This week we welcome author Ralph Feliciello. Born of Italian immigrants, he grew up in El Sereno/Los Angeles, has lived in San Francisco and Rome, Italy, and has made Jackson Heights his home for over 30 years. Locals may know him as a founding member of Friends of Tennis in Jackson Heights. Ralph is married to modern dancer/choreographer Katherine Howard. Their son, Nicholas Howard, is a singer-songwriter and accomplished sound engineer. Feliciello is a member of PEN America, Dramatists Guild, SAG-AFTRA and Actors’ Equity. He is the author of the play “Santa Lucia,” the screenplay “Mother May I,” and the novella 3 American Cranks. 

Ralph Feliciello

Ralph Feliciello

He has just published a new novella, Florentia and the Pazzi Boy, a fanciful, Fellini-esque Renaissance tale of three young friends on a prison island off the coast of Tuscany who struggle together – and sometimes at odds – to overcome lies, abuse, and the threat of execution, in the hope of escaping to the New World of promise across the sea.

“In 1478, during Easter Mass in the cathedral of Florence, assassins cut down Giuliano de’ Medici, while in the servants’ quarters of Palazzo Pazzi, a kitchen maid gives birth to the natural child of the chief conspirator. Lorenzo de’ Medici vows that the newborn must die to avenge his father’s crime. The infant, secreted out of Florence, grows to young manhood as a gravedigger on a remote island, unaware of his birth in a palazzo or that the Pazzi clan, on their way to claim their long-lost heir, must outrace the Medici-hired killer bent on seeing the boy does not survive his eighteenth year.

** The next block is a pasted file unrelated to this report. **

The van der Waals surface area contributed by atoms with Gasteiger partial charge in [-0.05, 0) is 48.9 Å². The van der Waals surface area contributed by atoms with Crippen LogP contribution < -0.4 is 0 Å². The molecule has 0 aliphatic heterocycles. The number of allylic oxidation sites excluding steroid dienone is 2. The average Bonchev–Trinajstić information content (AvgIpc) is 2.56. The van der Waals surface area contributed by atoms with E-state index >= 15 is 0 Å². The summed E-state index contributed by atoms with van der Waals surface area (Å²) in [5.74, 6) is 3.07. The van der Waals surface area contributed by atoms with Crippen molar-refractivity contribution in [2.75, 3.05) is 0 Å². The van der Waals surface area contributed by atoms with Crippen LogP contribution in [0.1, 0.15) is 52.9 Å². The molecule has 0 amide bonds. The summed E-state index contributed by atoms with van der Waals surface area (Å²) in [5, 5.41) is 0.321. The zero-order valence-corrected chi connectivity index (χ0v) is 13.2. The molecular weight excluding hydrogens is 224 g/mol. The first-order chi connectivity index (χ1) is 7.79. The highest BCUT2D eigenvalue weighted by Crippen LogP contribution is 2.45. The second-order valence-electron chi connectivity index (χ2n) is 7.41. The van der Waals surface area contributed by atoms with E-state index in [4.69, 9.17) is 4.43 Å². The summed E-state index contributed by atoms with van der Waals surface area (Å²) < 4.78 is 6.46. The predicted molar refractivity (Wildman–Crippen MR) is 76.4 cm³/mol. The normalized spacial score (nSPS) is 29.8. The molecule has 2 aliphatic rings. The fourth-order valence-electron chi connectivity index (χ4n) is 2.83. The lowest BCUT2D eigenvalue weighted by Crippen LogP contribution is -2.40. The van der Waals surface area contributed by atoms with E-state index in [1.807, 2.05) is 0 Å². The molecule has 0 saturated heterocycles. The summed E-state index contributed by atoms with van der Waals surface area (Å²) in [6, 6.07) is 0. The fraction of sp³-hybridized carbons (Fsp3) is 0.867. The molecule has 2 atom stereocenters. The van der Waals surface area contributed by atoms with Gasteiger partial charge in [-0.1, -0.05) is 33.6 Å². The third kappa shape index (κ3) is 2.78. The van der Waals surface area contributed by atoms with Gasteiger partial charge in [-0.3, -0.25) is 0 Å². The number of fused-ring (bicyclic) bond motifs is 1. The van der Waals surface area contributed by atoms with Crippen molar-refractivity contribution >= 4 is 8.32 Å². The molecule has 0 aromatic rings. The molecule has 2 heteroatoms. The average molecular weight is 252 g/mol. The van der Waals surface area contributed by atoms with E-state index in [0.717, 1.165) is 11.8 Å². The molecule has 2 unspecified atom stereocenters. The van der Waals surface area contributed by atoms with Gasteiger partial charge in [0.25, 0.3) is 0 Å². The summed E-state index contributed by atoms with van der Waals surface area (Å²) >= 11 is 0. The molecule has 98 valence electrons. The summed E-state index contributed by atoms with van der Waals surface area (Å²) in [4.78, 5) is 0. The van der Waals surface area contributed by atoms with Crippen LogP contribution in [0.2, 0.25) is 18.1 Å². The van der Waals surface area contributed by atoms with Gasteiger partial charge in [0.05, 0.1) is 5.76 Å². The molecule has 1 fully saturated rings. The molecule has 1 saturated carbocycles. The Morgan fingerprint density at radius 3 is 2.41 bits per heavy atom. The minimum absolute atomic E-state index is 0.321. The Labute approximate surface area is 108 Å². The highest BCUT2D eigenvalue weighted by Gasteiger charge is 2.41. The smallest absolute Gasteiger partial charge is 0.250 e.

The Pazzi boy and beautiful but distant Florentia, meanwhile, struggle to liberate themselves from the de facto lord of the island, a defrocked priest who controls their destinies. Hope of escaping to the New World comes with the discovery of an ancient, underground temple to Venus who, from a marvelous fresco, promises her aid – if their love proves true.”

An excerpt:

A young boy began strumming an instrument Placido had only seen on a woodcut in the pages of a book. The children joined hands and voices in sweet harmony. And Placido watched as, far beyond the ship’s widening wake, the island of his childhood drifted further and further away, diminishing in all dimensions, until there was very little to see, then nothing but endless sky floating upon an endless sea. 

“Florentia and the Pazzi Boy” and the author’s other books are available here.

Nitin is a visual designer, gallery artist, and community arts activist. Past desk-oriented posts include: PBS, Digitas, K12, Inc., Fox News, The Wall Street Journal and Sesame Workshop International....

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